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A 32-core Apple M1 successor is reportedly set for iMac, Mac Pro next year

Macbook Air M1
Macbook Air M1 (Image credit: Daniel Bader / iMore)

What you need to know

  • Apple is said to have new Apple silicon in the works for Macs that could launch next year.
  • At least one new iMac, MacBook Pro, and Mac Pro are said to be in the offing.

Apple is working on new, high-performance M1successor that will be used in at least one new 2021 iMac, a MacBook Pro, and a new Mac Pro. That's according to a new report by the usually accurate Bloomberg.

Citing people familiar with Apple's plans but unwilling to be named, Bloomberg's report says that entry-level and high-end iMacs are coming as well as upgraded versions of the MacBook Pro. A revised version of Apple's workstation-class Mac Pro is also expected.

Apple's M1 chip was unveiled in a new entry-level MacBook Pro laptop, a refreshed Mac mini desktop and across the MacBook Air range. The company's next series of chips, planned for release as early as the spring and later in the fall, are destined to be placed across upgraded versions of the MacBook Pro, both entry-level and high-end iMac desktops, and later a new Mac Pro workstation, the people said.

A 2021 launch is expected for all of these new machines, although some will have to wait until some time towards the end of the calendar year. It should be worth the wait though, with some machines set to ship with as many as 32 cores.

For higher-end desktop computers, planned for later in 2021 and a new half-sized Mac Pro planned to launch by 2022, Apple is testing a chip design with as many as 32 high-performance cores.

It isn't just the CPU that will be getting a core boost, either. Bloomberg says that Apple engineers are working to improve the GPU performance of Apple silicon by going as far as 32 GPU cores, too.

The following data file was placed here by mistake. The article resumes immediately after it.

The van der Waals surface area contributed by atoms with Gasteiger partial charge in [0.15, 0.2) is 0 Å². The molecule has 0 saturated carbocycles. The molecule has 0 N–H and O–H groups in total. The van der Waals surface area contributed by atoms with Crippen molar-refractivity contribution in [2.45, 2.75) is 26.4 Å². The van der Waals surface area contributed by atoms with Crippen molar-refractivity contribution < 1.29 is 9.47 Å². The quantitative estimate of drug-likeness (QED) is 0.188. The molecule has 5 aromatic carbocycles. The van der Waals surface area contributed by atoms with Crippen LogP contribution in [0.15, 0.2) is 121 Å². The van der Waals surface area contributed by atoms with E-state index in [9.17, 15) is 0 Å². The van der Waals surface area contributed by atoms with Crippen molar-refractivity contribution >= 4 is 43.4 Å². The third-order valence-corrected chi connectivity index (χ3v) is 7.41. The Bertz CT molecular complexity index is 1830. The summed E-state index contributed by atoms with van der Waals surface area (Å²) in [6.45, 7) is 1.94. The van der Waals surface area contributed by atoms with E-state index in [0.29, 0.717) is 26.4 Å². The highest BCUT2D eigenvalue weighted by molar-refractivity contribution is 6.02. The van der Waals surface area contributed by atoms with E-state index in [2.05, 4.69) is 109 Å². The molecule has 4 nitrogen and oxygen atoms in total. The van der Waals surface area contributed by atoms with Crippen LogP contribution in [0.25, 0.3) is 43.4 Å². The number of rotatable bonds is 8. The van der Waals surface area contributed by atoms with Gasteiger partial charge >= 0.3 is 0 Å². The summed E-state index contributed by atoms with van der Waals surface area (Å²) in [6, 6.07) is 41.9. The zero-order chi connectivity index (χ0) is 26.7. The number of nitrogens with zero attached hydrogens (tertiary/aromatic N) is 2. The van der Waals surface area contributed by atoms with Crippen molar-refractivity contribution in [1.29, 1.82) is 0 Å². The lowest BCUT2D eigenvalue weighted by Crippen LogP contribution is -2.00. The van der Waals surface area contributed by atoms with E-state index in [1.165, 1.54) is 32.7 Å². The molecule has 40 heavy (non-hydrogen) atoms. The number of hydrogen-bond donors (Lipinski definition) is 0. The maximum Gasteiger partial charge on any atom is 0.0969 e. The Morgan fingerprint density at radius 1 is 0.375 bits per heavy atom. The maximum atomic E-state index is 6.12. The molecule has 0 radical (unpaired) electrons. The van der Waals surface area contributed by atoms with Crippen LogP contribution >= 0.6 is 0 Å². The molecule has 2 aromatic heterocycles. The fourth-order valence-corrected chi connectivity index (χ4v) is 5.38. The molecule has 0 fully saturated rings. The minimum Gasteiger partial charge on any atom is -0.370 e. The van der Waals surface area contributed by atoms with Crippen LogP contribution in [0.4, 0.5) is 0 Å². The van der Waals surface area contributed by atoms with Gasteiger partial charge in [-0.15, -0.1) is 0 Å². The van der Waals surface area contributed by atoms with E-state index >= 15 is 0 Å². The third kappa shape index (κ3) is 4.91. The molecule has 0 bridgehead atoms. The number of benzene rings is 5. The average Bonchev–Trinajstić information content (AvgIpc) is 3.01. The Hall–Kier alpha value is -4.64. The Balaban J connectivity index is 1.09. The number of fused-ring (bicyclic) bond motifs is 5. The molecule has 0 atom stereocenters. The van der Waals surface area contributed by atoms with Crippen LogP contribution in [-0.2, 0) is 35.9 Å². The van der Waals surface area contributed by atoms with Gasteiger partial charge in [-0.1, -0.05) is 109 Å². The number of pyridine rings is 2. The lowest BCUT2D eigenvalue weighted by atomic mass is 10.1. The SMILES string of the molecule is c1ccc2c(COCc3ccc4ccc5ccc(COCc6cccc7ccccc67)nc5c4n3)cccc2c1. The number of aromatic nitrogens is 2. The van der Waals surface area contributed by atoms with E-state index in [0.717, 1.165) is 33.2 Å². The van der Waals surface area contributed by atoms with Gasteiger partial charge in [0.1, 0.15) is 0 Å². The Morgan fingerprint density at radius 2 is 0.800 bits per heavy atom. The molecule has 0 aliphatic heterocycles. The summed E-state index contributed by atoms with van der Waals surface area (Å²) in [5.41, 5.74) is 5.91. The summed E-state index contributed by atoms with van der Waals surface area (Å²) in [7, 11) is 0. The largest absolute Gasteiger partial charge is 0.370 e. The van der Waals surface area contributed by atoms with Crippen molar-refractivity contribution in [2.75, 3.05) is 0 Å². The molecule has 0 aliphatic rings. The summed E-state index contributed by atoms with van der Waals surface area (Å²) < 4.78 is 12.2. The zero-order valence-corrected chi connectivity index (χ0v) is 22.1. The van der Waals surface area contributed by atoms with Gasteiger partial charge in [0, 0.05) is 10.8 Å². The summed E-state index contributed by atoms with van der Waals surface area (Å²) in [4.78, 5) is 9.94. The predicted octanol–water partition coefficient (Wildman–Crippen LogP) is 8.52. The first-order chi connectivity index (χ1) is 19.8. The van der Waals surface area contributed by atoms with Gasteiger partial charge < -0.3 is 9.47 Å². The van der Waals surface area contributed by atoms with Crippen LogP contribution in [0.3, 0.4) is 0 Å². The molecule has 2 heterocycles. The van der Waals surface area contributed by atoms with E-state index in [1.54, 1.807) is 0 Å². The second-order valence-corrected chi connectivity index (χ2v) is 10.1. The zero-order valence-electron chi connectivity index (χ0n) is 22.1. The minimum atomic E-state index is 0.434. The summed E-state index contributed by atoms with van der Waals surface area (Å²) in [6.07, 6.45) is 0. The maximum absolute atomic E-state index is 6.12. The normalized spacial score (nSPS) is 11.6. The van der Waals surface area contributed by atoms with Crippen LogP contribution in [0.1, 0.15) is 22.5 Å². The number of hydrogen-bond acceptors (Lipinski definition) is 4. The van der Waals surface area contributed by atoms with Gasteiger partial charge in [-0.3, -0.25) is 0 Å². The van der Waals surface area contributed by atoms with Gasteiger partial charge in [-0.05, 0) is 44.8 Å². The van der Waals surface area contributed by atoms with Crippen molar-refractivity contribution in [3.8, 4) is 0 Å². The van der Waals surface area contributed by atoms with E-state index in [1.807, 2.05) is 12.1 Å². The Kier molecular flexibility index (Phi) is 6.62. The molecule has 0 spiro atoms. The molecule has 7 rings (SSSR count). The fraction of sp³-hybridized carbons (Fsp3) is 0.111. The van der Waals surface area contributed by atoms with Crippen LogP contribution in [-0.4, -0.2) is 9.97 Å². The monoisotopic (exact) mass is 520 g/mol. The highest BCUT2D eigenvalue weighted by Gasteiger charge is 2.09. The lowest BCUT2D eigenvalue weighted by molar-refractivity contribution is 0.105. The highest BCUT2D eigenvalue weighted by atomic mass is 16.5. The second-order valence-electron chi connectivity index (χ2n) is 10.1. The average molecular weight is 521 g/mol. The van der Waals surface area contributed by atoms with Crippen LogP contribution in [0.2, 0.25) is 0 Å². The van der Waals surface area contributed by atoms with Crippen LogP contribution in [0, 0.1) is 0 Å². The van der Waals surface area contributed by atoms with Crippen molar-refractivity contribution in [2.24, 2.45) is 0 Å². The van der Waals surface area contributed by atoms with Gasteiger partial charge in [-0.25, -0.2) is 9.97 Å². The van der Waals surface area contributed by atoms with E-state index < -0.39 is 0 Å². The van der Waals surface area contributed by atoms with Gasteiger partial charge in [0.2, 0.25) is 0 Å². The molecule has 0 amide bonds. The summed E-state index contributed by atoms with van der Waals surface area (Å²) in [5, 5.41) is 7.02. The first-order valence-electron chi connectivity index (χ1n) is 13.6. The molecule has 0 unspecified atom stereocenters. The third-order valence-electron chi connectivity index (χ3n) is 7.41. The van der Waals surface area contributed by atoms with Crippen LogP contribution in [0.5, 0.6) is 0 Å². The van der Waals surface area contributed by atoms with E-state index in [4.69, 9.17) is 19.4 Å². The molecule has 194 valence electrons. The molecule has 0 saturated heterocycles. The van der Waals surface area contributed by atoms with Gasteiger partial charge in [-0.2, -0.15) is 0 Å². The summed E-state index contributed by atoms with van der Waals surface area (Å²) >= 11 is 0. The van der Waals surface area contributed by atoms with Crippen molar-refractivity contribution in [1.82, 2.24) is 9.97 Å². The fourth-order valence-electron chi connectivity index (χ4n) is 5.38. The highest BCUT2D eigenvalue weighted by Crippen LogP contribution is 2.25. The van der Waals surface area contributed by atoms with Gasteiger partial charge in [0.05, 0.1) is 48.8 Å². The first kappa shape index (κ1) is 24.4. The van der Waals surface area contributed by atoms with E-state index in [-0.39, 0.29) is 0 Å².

Apple engineers are also developing more ambitious graphics processors. Today's M1 processors are offered with a custom Apple graphics engine that comes in either 7- or 8-core variations. For its future high-end laptops and mid-range desktops, Apple is testing 16-core and 32-core graphics parts.

Seemingly just doubling and quadrupling numbers, the same report goes on to say that 2022 could even see 128-core chips coming out of Apple's chip teams. Now that would be a sight.

Apple's M1 chips, found in the fanless MacBook Air among other entry-level devices, is already giving some very costly Macs a run for their money. I can't wait to see what the next generation of high-speed, high-energy chips can do to that $50,000 Mac Pro!

Oliver Haslam
Contributor

Oliver Haslam has written about Apple and the wider technology business for more than a decade with bylines on How-To Geek, PC Mag, iDownloadBlog, and many more. He has also been published in print for Macworld, including cover stories. At iMore, Oliver is involved in daily news coverage and, not being short of opinions, has been known to 'explain' those thoughts in more detail, too.

Having grown up using PCs and spending far too much money on graphics card and flashy RAM, Oliver switched to the Mac with a G5 iMac and hasn't looked back. Since then he's seen the growth of the smartphone world, backed by iPhone, and new product categories come and go. Current expertise includes iOS, macOS, streaming services, and pretty much anything that has a battery or plugs into a wall. Oliver also covers mobile gaming for iMore, with Apple Arcade a particular focus. He's been gaming since the Atari 2600 days and still struggles to comprehend the fact he can play console quality titles on his pocket computer.

1 Comment
  • I've had my decked out MacPro for a little shy of a year. A day hasn't gone by where I don't absolutely love it. Regret for purchasing? Not on your life. It's part of my toolset; it's my "work truck." There's always going to be something better on the horizon. Buy what you need in the here and now and don't regret the purchase when something "better" inevitably comes out.